It is Tuesday and Eilene’s friends are coming over. Today’s theme is pumpkin. My original thought was to make pumpkin soup, but one of the friends is going to make that. I remembered my mother’s pumpkin bread and Eilene liked that idea.
Before I left home for the first time, I sat down with Claudia’s recipe box and wrote down my favorite dishes. Her pumpkin bread was one of the ones I had to have. Warm from the oven, slathered in butter, good childhood memories, the smell of home.
Looking at the recipe with an experienced adult eye, however, I felt the need to make a few changes to make it slightly healthier. I cut the sugar in half, I wanted it to be a bread, not a cake. I also had to eliminate the walnuts—last month I suddenly became allergic to all tree nuts (boy, am I sad!)
Does anyone else remember when a “number eight can” actually had two cups (16 oz.) of the product. In my mother’s recipe she calls for two cups of pumpkin. By this she meant one can. Today, the marketers have colluded to reduce the contents of the cans. Surely the customers will not notice that the can that should have 2 cups now has only 15 ounces (or even 14½ ounces). Marketers avoid lying on the label by saying that the can has “about” two one cup servings. What crimes may be committed with careful wording.
This has been going on for years, but it has gotten much worse lately. It is a way to trick you into paying more for less. Is this corporate collusion to cheat their customers or is it—that no mater which label is on the can—they are all owned by the same mega-food corporation?
If you are rich and well fed, this theft might go unnoticed. If you are poor, that one ounce is four or five bites out of someone’s meal. To make just a bit more profit, these people are taking food out of the mouths of babies! Where is Weights and Measures when you need them?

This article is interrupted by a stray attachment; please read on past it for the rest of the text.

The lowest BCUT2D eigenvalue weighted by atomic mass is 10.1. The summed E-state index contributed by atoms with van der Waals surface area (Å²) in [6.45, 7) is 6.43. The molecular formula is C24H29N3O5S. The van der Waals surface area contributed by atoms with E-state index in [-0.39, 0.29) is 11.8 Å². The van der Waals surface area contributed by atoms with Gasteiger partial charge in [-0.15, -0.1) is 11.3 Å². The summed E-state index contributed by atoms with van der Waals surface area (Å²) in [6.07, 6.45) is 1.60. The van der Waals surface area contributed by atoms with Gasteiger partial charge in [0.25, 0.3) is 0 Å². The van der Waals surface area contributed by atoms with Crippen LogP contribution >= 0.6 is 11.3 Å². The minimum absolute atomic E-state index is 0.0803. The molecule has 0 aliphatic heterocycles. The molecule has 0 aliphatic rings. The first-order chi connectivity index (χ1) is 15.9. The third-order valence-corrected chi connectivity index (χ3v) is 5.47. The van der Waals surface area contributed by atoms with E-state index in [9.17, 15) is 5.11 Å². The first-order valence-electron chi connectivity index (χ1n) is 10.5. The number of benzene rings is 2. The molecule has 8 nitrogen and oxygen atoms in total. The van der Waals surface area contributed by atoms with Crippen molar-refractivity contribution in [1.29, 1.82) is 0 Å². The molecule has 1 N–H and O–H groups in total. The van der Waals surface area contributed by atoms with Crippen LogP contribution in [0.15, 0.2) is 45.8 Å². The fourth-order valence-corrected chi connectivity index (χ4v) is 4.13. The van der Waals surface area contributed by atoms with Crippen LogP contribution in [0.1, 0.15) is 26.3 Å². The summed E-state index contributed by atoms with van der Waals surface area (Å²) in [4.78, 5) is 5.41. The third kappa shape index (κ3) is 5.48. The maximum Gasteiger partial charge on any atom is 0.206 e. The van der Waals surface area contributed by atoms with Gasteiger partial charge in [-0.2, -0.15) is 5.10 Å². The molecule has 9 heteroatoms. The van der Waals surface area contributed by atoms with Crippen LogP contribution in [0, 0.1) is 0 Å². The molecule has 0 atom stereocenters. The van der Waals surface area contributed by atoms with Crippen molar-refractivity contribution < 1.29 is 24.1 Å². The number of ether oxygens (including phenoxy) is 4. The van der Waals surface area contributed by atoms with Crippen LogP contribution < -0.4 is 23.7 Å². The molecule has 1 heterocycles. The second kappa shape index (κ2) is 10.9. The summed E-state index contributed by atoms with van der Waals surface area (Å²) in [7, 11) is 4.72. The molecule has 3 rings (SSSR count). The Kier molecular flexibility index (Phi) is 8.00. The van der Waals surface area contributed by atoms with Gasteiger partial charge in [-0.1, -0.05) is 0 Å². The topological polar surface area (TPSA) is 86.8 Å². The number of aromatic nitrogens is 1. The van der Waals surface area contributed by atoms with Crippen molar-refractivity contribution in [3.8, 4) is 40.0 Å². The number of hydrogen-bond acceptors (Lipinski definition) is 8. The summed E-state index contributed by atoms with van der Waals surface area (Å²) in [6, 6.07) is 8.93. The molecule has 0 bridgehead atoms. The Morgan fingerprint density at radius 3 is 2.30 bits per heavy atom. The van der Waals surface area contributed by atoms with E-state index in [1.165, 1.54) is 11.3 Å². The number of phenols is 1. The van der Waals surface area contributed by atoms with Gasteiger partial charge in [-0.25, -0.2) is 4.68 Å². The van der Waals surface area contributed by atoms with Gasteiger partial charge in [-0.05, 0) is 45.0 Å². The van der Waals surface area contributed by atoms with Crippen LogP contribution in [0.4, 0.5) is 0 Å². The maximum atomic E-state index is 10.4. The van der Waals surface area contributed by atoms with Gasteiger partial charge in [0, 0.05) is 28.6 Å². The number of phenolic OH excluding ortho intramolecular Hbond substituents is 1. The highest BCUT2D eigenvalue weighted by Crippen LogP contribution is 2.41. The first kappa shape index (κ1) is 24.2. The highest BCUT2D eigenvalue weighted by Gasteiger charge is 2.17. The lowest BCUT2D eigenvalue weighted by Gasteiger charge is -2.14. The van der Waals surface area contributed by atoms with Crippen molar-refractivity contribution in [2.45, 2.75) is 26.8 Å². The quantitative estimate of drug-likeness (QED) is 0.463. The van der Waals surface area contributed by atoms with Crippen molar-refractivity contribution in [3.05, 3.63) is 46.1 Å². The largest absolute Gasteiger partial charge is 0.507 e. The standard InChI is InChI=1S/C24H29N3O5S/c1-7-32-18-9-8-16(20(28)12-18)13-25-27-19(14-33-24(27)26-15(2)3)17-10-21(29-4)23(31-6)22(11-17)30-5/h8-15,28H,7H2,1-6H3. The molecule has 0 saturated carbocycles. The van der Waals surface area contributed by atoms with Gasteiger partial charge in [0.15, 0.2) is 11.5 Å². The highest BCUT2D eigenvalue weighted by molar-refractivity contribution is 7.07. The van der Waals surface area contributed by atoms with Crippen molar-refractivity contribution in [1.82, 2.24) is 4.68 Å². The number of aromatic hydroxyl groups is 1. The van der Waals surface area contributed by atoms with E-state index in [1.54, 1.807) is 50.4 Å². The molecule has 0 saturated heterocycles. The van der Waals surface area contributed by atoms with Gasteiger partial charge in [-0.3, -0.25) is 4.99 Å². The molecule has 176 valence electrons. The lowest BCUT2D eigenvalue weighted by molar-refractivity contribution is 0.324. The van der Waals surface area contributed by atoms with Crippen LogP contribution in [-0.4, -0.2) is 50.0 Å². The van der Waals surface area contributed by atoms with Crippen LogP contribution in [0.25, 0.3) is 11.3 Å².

Karl’s Pumpkin Bread
3 cups flour
1 cup brown sugar
½ cup white sugar
2 tsp. baking soda
2 tsp. cinnamon
1 tsp. nutmeg
1½ tsp. salt
¾ cup vegetable oil (soy bean or canola)
1 can unsweetened pumpkin (15 oz.)
1 cup walnuts (optional)
1. Blend all dry ingredients.
Tip: I sift all of the dry ingredients four or five times to get a thorough blend. If your brown sugar has clumped up you may need to grind it, with the back of a spoon or in a mortar and pestle, to get it to go through the sifter.
2. Put the eggs, water, and pumpkin into a separate bowl and mix them completely.
3. Make a well in the dry ingredients and quickly fold the wet ingredients into the dry.
Tip: You do not want to over work the batter. This would produce too much gluten and tough loaf.
Note: If you have a lot of dry ingredients left over when you are mixing, you may need to add a bit more oil. You may add water or milk instead, if you feel there is enough oil. You want the batter to be wet, but not soupy.
4. Put mixture in four greased mini-loaf pans (and top with walnuts, if you are using them).
Note: I always prefer to use mini-loaf pans to bake any batter bread. My mother always made this bread in full sized loaf pans. To get them to cook completely, she had to bake them for an hour and 45 minutes. There was always the danger of burning the tops and ending up with gummy, under-cooked batter in the middle of the loaf.
5. Bake at 375° for 45 to 55 minutes, until an inserted toothpick comes out clean.
6. Remove from the pans while still warm and cool on a wire rack before slicing.